Well it is not just people using iron fillings who are destroying the eco-system. There are also the HAARP, chem trail activities. Chem trail activities are going on 24/7 at a cost of ten billion bucks per county, but are depleting resources faster than any consumers can offset such jet fuel usage.
 
 
+35 # tbcrawford 2012-11-07 18:01
Thanks for mentioning the drought-resista nt seeds...a pipe dream so stop drinking the KoolAid...Such seeds have been developing naturally for years in drought stricken areas...traditi onal organic farming methods must be respected and developed for today's needs if we are to have global a future for food. And if we don't....
 
 
+8 # John Steinsvold 2012-11-07 18:50
An Alternative to Capitalism (since we cannot legislate morality)

Several decades ago, Margaret Thatcher claimed: "There is no alternative".
She was referring to capitalism. Today, this negative attitude still persists.

I would like to offer an alternative to capitalism for the American people to consider. Please click on the following link. It will take you to an essay titled: "Home of the Brave?" which was published by the Athenaeum Library of Philosophy:

http://evans-experientialism.freewebspace.com/steinsvold.htm

John Steinsvold

“Insanity is doing the same thing over and over and expecting a different result."~ Albert Einstein
 
 
+6 # Douglas Jack 2012-11-07 22:42
John, I've read your article about building a world without money. I've included my response to Naomi's article with reference to some of the original role of 'money' as a system of 'memory' (Greek 'mnemosis'). You're right about the problem of money in today's mismanaged system, but rejecting money or other components of economy is not the answer. Its more about putting money in its proper complementary context. The Kibbutz & other co-ops of the world for example have good intentions but in angry reaction to the capitalist world deny important human realities. We can understand Israel's on-going violence as arising from their ideal of the kibbutz & self-righteous reaction against rather than pro-action for. Humanity needs to go much deeper than the colonial period back to our 'indigenous' (Latin = 'self-generatin g') heritage, to understand abundance & sustainable economy. www.indigenecommunity.info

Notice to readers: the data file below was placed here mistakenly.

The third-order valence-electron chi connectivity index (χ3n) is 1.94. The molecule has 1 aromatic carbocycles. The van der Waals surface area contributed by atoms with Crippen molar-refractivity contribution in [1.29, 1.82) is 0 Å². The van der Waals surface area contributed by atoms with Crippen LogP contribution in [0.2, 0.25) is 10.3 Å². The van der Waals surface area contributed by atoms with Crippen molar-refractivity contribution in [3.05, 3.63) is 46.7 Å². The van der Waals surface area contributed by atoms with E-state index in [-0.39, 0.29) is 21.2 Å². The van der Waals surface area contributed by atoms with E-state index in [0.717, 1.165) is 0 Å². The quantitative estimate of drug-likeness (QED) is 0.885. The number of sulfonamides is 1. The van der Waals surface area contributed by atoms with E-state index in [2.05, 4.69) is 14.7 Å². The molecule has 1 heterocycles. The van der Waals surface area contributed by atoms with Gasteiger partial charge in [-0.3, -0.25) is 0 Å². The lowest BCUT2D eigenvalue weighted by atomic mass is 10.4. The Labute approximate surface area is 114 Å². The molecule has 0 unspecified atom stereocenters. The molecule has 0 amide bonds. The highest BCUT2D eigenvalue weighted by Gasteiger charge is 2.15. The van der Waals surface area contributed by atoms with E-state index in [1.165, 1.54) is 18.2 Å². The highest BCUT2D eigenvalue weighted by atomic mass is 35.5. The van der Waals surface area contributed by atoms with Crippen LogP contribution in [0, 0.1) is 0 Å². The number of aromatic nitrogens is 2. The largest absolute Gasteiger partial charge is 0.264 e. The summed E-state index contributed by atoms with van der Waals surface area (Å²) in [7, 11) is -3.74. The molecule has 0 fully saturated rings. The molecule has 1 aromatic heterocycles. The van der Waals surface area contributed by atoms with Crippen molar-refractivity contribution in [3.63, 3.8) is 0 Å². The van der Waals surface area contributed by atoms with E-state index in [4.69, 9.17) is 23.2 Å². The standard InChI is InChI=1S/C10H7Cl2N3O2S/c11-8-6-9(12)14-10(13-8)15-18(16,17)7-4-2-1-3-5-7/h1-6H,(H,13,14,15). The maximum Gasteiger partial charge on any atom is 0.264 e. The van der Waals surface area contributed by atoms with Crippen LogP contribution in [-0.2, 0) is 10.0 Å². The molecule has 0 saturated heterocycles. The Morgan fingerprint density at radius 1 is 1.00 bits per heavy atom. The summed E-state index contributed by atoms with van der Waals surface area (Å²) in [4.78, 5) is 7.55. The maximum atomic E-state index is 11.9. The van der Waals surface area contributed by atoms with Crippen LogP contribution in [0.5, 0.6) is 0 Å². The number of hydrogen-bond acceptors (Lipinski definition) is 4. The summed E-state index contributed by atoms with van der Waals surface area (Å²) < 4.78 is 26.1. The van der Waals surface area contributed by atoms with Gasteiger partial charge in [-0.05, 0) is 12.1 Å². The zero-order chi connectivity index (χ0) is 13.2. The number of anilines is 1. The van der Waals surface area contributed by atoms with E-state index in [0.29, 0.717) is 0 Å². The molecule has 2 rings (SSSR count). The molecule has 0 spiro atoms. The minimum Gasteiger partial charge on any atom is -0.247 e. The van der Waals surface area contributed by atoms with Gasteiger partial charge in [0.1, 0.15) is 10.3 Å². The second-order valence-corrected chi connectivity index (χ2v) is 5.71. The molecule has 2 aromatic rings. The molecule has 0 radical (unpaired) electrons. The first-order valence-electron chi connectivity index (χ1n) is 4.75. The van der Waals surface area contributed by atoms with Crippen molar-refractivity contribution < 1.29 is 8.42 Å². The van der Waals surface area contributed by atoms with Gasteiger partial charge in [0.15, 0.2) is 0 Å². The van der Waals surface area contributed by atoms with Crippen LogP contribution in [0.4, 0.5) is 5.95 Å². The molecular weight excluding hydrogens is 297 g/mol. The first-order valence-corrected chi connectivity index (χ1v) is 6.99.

+27 # Reductio Ad Absurdum 2012-11-07 19:35
The right-wing corporatocracy wants to turn America into their own national "Company Store," and this is how they're doing it — acre by acre, town by town, road by road, bridge by bridge...
 
 
+34 # reiverpacific 2012-11-07 19:44